## Question

###### Discussion: 1. Compare the molarities of the three samples of vinegar that you analyzed. The "precision"...

Discussion: 1. Compare the molarities of the three samples of vinegar that you analyzed. The "precision" of your titration technique is how similar the three values are (the closer the values, the better your precision). 2. Compare the average molarity you obtained to the molarity of the acetic acid in the vinegar as listed on the vinegar bottle. What could account for any differences between these values? 3. How do your pH values compare to the pH determined using the pH paper? There will probably be a difference between these 2 pH values. What could account for this difference? rgn phth late ACy Hy O,-H+NaoH + Nat+ H20 Potasium KHP PhendPiyla le acidolerles PH=7-5pnk Base Reed lalakons Vinegeracchie add males KHP= moles NaoH Amde Valuun CL) &wlet NADA Ganvect toll)

ladi da s ni bobulani ad bluod 2-1eqala o (hog CHM 1100 Experiment #7-Titration of Vinegar Week #2- Titration of Vinegar Introduction: Vinegar is an aqueous solution of acetic acid, HC H3O2, which is a weak acid. In water, acetic acid can dissociate into a proton (H) and the acetate ion (C2H302) according to the following equation: Equation A HC H3O2 H2O H0 C2H3O2 In this experiment we want to determine the exact concentration of acid (H) in vinegar. To do this, we will neutralize every H with an equal amount of hydroxide ions (OH) according to the equation: Equation B Но +OH 2H,0 Thus, we will titrate the unknown number of protons in the vinegar with a known number of hydroxide ions. We will use an indicator solution, bromothymol blue, to tell us when we have neutralized every proton. Bromothymol blue changes color as the pH of the solution changes. Bromothymol blue is yellow in acid (pH <7), green at neutral pH (pH- 7), and blue in basic solution (pH> 7). Suggested Procedure: 1. Using a 10 mL graduated cylinder, measure out exactly 5.0 mL of vinegar and put this volume into an Erylenmeyer flask. Record the precise volume in your notebook. Estimate the pH of the vinegar using pH paper. 2. Add about 4 drops of bromothymol blue to the vinegar. 3. Put 25.0 mL of your NaOH solution into a 25 mL graduated cylinder. Record the initial volume (with the proper number of significant figures) in your notebook. 4. Using a Pasteur pipette, slowly add the NaOH dropwise to the vinegar until the vinegar solution turns green and stays green 30 seconds. Be sure to continuously swirl the flask to mix the vinegar and the NaOH. If you perform this experiment on a piece of white paper, it will be easier to see the color change. Return any NaOH in your Pasteur pipette to the graduated cylinder. Record the precise final volume of NaOH remaining in the graduated cylinder in your notebook. 5. Determine how many mL of your NaOH that it took to reach the green end point. 6. Repeat steps 1-5 with two additional 5.0 mL samples of vinegar. 7. Store your NaOH. All other solutions may be poured down the drain.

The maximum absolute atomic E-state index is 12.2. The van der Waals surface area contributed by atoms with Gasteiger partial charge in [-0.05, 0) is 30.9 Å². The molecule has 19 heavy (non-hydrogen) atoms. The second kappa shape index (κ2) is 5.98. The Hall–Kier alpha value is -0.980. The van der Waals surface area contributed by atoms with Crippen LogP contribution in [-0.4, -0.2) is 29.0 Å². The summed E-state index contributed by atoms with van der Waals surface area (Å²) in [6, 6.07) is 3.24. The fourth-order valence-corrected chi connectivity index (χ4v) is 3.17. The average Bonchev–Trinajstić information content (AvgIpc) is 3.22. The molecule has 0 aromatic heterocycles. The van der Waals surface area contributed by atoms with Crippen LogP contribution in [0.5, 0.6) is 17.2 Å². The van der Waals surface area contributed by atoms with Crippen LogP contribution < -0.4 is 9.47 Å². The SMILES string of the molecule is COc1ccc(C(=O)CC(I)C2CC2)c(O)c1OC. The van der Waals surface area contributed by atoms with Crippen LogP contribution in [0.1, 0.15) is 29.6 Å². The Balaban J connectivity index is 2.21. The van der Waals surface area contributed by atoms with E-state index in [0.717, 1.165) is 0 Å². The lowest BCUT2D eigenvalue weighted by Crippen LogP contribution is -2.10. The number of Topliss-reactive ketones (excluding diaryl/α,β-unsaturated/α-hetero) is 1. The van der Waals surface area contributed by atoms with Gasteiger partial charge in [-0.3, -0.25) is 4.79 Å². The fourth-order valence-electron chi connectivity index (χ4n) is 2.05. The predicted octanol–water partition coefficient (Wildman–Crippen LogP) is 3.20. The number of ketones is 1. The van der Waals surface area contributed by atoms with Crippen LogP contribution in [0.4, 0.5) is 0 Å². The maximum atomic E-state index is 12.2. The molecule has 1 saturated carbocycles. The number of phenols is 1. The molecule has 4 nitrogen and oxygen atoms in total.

## Answers

Let vinegar contains 5% acetic acid (according to commercial one).

i.e. The molarity of acetic acid = 5 g/(60 g/mol) = 0.083333 mol or 83.333 mmol (in 100 mL)

Now, the millimoles of acetic acid in 5 mL vinegar = 5 mL * 83.333 mmol/100 mL = 4.167 mmol

Now, the volume of NaOH (let's say 1 M) required to reach the green end point = 4.167 mmol/(1 mmol/mL) = 4.167 mL

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